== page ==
Accessibility links

Breaking News

HEALTH REPORT – Blood Pressure Drugs May Prevent Dry Eye Syndrome - 2004-04-06

Broadcast: April 7, 2004

This is the VOA Special English Health Report.

Many people around the world suffer from dry eye syndrome. Lack of tears, the natural fluid of the eye, causes this condition. Older people are most likely to develop it.

Dry eye syndrome makes your eyes hurt, itch and feel tired. The condition can damage the surface of your eyes if it is not treated. The syndrome does not cause people to lose their sight. But it can make daily life unpleasant.

Over the years, not much research has been done on dry eye syndrome. But a recent study shows that drugs called ACE inhibitors may prevent the disorder. Doctors usually order these drugs for people to treat high blood pressure. The research results appeared the publication Archives of Ophthalmology.

Barbara Klein led the research team from the University of Wisconsin at Madison. Almost two-thousand-five-hundred people took part. They were ages forty-eight to ninety-one. None had dry eye syndrome when the study began. Over five years, some took ACE inhibitors for their high blood pressure. Others in the study did not take those drugs.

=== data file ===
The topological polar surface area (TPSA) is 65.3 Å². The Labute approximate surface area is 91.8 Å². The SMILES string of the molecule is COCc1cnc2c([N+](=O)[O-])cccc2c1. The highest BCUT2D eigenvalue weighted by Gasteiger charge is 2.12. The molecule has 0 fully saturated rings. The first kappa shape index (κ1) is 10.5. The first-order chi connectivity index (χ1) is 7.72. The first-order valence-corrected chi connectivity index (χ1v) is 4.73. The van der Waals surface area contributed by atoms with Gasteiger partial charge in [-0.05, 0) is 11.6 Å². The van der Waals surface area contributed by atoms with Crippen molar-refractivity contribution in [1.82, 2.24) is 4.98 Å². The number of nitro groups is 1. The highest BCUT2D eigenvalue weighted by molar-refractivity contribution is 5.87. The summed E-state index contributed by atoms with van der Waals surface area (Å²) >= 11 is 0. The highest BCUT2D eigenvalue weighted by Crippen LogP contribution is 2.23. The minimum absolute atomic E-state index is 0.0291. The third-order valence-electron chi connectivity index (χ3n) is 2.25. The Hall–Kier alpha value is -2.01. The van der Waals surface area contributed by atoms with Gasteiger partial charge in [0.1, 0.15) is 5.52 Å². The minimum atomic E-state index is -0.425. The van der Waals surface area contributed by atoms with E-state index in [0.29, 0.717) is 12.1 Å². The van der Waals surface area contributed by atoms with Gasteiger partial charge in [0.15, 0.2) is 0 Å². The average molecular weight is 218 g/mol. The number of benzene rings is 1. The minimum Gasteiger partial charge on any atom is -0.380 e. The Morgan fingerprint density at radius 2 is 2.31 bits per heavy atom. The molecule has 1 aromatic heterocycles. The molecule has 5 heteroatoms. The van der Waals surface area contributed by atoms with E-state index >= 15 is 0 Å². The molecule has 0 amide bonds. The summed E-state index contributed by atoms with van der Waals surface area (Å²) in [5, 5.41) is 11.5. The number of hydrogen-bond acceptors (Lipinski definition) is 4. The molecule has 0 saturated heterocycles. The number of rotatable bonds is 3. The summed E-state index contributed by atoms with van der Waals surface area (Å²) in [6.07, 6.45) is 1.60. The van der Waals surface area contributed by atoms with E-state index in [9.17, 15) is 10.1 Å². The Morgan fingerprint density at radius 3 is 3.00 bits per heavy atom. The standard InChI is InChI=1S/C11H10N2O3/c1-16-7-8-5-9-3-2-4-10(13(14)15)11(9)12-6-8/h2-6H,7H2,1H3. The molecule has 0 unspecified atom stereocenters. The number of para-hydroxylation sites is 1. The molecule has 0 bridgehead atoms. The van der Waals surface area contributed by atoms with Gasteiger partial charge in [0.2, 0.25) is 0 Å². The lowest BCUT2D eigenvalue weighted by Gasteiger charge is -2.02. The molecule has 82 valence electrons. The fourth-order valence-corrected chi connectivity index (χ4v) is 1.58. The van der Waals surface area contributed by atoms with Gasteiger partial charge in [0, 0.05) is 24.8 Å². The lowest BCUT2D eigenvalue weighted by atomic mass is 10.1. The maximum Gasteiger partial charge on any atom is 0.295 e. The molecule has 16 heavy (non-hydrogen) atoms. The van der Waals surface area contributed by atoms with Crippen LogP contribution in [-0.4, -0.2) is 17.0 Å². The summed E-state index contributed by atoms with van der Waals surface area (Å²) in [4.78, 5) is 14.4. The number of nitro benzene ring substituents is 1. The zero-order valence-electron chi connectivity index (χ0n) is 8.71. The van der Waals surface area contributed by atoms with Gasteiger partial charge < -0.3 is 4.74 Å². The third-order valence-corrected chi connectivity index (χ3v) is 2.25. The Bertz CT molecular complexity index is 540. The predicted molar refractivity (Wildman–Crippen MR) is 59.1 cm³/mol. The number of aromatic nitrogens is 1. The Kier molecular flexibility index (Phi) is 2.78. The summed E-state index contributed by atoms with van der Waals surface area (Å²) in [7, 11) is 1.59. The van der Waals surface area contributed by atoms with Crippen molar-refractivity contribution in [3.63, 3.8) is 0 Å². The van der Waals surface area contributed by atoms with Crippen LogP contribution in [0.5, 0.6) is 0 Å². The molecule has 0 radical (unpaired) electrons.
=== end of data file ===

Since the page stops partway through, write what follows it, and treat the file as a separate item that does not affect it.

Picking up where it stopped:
During the five years, three-hundred-twenty-two people developed dry eye. That was about thirteen percent of those studied. The risk of dry eye syndrome increased among older people and those with other health problems. People who suffered from diabetes were also more likely to develop the condition. So were those with allergies. They had reactions to substances including animal hair and plant pollen. People who took some kinds of medicines also were more likely to develop dry eye than other people.

Dry eye developed in about nine percent of the people taking ACE inhibitor drugs. Among those not taking the drugs, almost fourteen percent got dry eye syndrome.

Health experts say there are simple ways you can try to treat the condition. For example, you can open and close your eyes more often. You can rest your eyes by closing them. You can avoid air conditioning, direct wind and smoke. You can buy a humidifying device to add water to the air inside your home. This especially helps during cold weather. And you can buy fluid for eyes similar to human tears. But if none of this helps, experts say you should see your doctor for advice.

This VOA Special English Health Report was written by Jerilyn Watson.